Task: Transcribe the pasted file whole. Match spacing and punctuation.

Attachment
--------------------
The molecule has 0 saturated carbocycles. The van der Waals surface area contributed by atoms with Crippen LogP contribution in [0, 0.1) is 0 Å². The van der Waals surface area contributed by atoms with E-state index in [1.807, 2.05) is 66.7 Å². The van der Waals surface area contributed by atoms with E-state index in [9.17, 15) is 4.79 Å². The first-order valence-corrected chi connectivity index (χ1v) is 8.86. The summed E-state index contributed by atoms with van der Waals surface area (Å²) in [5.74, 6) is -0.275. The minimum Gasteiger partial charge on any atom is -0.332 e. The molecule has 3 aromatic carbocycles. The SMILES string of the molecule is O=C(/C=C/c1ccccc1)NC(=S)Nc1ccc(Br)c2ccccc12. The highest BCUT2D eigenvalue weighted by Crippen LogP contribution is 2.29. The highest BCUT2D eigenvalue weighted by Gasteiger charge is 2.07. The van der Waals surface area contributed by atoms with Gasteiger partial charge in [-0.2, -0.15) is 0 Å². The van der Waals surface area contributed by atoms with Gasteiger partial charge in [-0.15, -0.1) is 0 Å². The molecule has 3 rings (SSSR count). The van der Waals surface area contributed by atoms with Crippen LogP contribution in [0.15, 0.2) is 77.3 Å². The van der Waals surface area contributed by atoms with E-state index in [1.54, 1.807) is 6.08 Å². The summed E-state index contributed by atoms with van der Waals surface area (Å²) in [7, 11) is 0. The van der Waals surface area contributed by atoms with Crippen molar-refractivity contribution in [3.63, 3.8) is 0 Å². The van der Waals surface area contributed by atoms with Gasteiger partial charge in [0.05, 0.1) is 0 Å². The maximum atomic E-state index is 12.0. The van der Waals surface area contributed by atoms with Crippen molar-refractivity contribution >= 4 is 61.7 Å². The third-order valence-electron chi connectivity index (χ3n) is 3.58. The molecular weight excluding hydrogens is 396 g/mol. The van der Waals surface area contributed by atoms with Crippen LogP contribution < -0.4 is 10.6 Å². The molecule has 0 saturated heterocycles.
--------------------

The molecule has 0 saturated carbocycles. The van der Waals surface area contributed by atoms with Crippen LogP contribution in [0, 0.1) is 0 Å². The van der Waals surface area contributed by atoms with E-state index in [1.807, 2.05) is 66.7 Å². The van der Waals surface area contributed by atoms with E-state index in [9.17, 15) is 4.79 Å². The first-order valence-corrected chi connectivity index (χ1v) is 8.86. The summed E-state index contributed by atoms with van der Waals surface area (Å²) in [5.74, 6) is -0.275. The minimum Gasteiger partial charge on any atom is -0.332 e. The molecule has 3 aromatic carbocycles. The SMILES string of the molecule is O=C(/C=C/c1ccccc1)NC(=S)Nc1ccc(Br)c2ccccc12. The highest BCUT2D eigenvalue weighted by Crippen LogP contribution is 2.29. The highest BCUT2D eigenvalue weighted by Gasteiger charge is 2.07. The van der Waals surface area contributed by atoms with Gasteiger partial charge in [-0.2, -0.15) is 0 Å². The van der Waals surface area contributed by atoms with Gasteiger partial charge in [-0.15, -0.1) is 0 Å². The molecule has 3 rings (SSSR count). The van der Waals surface area contributed by atoms with Crippen LogP contribution in [0.15, 0.2) is 77.3 Å². The van der Waals surface area contributed by atoms with E-state index in [1.54, 1.807) is 6.08 Å². The summed E-state index contributed by atoms with van der Waals surface area (Å²) in [7, 11) is 0. The van der Waals surface area contributed by atoms with Crippen molar-refractivity contribution in [3.63, 3.8) is 0 Å². The van der Waals surface area contributed by atoms with Gasteiger partial charge in [0.05, 0.1) is 0 Å². The maximum atomic E-state index is 12.0. The van der Waals surface area contributed by atoms with Crippen molar-refractivity contribution >= 4 is 61.7 Å². The third-order valence-electron chi connectivity index (χ3n) is 3.58. The molecular weight excluding hydrogens is 396 g/mol. The van der Waals surface area contributed by atoms with Crippen LogP contribution < -0.4 is 10.6 Å². The molecule has 0 saturated heterocycles.